The crown jewels of my Seger-search were 1973’s Back in 72 and 1974’s Seven, both fully deserving of lost-classic status, with Back in 72 in particular being something of a perfect record. There’s simply not a weak song on it. The title track may be my all-time favorite Seger recording: funky, clever, driving, both funny and desperate. And the original studio version of “Turn the Page” has so much more grit and weariness than the live one that’s played on the radio. The records were so good that it was not unlike a churchgoer hearing the message of grace for the first time. That is, the elation of stumbling onto this terrific music begged the slightly indignant question of why I had never heard it before. Where had I been? Or more precisely, where had it been?

Here’s where things get both frustrating and fascinating: all signs point to Bob actively not wanting these records in circulation and opposing any plans to get them out. Were they to become available again, they would spell the beginning of his popular rehabilitation (relatively speaking). Though I doubt he cares much about hipster approval, still, what reason could he have for essentially erasing this stuff, especially when so many of his fans agree that it’s wonderful? He has only hinted at his thinking in interviews, citing technological limitations and flubbed performances. But I can’t believe that’s the whole story. There’s just too much money on the table.

Who knows, maybe Bob associates his early period with commercial failure and doesn’t want to be reminded of it. Maybe he associates it with a version of himself or a time in his personal life that embarrasses or alienates him. Maybe there’s someone who would benefit financially that he’d rather not give that opportunity. Maybe he’s aware that his style shifted somewhat (not completely) around 1975, is more comfortable with Seger Mach II and doesn’t want to confuse people. Maybe all Bob hears are the mistakes when he listens to it. Or maybe there’s something genuinely self-sabotaging going on. Probably a little of each. But clearly he cares enough not to sit back in his Tigers jersey and Wilfred Brimley glasses and collect royalty checks.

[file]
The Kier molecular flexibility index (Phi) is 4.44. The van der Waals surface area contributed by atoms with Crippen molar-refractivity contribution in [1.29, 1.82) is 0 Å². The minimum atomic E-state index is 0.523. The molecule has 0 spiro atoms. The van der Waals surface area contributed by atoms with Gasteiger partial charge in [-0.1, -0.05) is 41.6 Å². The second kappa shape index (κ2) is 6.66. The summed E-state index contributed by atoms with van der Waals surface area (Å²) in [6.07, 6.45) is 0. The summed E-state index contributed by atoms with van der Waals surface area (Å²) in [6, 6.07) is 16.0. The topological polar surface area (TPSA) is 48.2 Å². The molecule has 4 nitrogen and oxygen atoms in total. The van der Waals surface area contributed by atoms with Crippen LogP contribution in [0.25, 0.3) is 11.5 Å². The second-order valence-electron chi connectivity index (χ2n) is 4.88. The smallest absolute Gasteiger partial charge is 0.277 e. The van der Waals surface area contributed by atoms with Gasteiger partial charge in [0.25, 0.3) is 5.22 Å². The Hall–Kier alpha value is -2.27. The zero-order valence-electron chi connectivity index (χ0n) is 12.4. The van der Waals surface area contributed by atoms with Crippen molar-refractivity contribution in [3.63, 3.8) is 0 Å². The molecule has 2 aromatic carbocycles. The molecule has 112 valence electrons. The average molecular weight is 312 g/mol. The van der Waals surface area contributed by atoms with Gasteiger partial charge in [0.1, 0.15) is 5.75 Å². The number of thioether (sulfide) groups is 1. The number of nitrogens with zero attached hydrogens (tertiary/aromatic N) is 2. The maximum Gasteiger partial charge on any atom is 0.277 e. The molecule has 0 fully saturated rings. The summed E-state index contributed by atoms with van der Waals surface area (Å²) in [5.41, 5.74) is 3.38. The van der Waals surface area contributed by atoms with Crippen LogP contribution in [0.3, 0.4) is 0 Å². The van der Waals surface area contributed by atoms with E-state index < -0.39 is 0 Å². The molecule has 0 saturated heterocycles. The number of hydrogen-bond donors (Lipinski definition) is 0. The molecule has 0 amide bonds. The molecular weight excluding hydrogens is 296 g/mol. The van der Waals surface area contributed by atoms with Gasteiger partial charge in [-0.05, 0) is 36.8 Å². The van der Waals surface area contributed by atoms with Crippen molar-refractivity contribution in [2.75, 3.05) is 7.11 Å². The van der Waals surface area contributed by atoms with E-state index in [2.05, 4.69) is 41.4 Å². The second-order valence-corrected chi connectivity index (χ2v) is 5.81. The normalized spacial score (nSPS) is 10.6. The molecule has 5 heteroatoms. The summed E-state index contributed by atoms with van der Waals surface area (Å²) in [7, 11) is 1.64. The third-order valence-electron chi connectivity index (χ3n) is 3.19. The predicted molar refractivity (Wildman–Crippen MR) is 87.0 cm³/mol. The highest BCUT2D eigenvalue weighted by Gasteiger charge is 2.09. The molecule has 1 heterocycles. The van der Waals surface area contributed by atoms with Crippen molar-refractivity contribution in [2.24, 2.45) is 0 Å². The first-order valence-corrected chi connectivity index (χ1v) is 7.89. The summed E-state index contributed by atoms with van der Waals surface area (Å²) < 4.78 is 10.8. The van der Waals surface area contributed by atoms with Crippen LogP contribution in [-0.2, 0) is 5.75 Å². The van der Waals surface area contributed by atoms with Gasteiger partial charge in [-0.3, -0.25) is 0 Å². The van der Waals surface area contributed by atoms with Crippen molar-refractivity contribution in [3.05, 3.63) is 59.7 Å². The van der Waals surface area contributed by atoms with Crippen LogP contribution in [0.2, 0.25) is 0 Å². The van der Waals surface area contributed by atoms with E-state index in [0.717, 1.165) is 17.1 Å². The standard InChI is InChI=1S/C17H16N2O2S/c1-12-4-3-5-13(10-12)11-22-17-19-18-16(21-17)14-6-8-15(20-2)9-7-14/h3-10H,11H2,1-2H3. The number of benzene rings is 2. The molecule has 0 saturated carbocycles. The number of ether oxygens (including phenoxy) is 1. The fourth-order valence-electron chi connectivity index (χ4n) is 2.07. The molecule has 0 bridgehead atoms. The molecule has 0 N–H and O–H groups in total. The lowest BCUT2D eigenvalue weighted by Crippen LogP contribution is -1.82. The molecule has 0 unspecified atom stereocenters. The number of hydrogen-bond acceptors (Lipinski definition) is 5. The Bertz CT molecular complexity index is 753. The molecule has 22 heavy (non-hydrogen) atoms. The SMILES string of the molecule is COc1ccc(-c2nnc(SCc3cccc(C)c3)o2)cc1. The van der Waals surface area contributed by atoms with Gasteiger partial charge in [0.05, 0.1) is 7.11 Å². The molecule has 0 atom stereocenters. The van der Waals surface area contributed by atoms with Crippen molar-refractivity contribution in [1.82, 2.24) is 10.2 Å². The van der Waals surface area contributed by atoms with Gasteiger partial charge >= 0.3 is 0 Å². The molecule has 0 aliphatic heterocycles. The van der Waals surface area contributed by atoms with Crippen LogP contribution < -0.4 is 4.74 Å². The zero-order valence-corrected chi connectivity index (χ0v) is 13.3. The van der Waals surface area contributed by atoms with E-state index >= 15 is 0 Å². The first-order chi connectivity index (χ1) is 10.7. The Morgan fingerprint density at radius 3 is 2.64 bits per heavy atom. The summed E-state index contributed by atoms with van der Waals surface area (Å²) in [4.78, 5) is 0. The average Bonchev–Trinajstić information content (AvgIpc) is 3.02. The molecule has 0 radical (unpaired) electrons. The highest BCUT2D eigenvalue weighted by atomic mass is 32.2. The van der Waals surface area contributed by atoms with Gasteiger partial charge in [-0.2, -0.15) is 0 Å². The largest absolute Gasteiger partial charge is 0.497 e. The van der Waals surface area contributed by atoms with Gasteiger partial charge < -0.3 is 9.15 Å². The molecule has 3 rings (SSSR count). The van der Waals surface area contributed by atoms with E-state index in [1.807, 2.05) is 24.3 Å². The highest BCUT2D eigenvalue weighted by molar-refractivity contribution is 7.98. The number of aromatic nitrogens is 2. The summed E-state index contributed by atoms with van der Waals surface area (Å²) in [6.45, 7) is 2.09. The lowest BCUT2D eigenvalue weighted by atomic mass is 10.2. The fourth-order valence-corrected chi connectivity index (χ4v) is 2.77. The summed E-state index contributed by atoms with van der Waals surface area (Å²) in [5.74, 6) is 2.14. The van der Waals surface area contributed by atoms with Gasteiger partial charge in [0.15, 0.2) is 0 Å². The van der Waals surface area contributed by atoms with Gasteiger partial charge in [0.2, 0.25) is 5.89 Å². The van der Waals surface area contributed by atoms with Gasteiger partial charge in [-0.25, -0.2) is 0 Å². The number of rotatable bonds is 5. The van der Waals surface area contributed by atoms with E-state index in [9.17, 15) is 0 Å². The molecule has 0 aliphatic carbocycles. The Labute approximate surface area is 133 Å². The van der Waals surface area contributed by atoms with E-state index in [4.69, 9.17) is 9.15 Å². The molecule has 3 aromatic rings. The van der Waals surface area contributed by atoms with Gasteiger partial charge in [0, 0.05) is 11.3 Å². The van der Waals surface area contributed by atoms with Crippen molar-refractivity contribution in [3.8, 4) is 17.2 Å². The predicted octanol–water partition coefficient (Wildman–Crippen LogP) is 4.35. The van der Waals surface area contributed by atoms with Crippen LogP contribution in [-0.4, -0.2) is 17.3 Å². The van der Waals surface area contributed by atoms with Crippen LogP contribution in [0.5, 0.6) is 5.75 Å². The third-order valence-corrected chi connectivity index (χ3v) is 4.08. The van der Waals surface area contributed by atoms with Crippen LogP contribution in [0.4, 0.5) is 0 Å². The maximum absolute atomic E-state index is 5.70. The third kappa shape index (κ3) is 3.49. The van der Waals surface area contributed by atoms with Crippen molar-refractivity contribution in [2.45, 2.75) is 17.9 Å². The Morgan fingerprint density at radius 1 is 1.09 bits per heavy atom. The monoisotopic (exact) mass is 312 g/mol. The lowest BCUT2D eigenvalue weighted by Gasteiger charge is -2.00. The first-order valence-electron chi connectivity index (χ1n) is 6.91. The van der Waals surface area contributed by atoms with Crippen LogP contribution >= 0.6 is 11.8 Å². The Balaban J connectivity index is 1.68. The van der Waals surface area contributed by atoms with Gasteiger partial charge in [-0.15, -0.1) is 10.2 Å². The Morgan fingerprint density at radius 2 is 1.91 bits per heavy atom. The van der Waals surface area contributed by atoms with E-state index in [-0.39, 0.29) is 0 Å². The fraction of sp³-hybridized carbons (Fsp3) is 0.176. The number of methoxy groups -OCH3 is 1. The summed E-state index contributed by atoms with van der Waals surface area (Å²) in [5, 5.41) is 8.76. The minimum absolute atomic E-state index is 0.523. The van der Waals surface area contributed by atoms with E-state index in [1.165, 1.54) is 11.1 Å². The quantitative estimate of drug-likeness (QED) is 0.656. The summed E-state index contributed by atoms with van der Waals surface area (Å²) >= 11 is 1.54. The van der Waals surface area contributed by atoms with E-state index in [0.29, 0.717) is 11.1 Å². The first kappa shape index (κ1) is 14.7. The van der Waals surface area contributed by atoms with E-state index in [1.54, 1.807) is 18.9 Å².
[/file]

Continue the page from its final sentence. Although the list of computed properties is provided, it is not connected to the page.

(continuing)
There were rumors flying around last year that the floodgates were on the verge of opening he allowed “Early Bob Seger, Vol I” to be released. But enthusiasm waned when the compilation turned out to be just ten tracks, only half of which qualified as “early”, and a few of which had been overdubbed to distraction. It only thickened the plot.

Oddly enough, the key to reconciliation with his past might lie in one of the out-of-print songs in question, “Song for Him” from 1971’s acoustic Brand New Morning. As far as I know it’s Seger’s only tune explicitly about Jesus, and while a tad overwrought, the sentiment (and spirit) is a comforting one: that someone might show Bob–past, present and future–more grace than he could ever show himself. You know, like a Rock.

I’ve been lonely but not lonelier than Him
I’ve been lonely but not lonelier than Him
When I’m lonely still I know
He’ll forgive me yes it’s so
I’ve been lonely but not lonelier than Him

Bob Seager System plays Mount Holly for Johnny Irons &<br />WTAC-AM Radio FlintI’ve been sorry not sorrier than Him
I’ve been sorry not sorrier than Him
When I’m sorry I remember
That he loves me
And I’m better
I’ve been sorry not sorrier than Him

It doesn’t matter if I’m wrong
It doesn’t matter if I’m right
He’s with me at the break of dawn
He’s every star that shines at night

I’ve been happy but not happier than Him
I’ve been happy but not happier than Him
When I’m happy skies are blue
I forget him still it’s true
I’ve been happy but not happier than Him
But not sorrier than Him
But not lonelier than Him

This post is dedicated to Vince Sacco.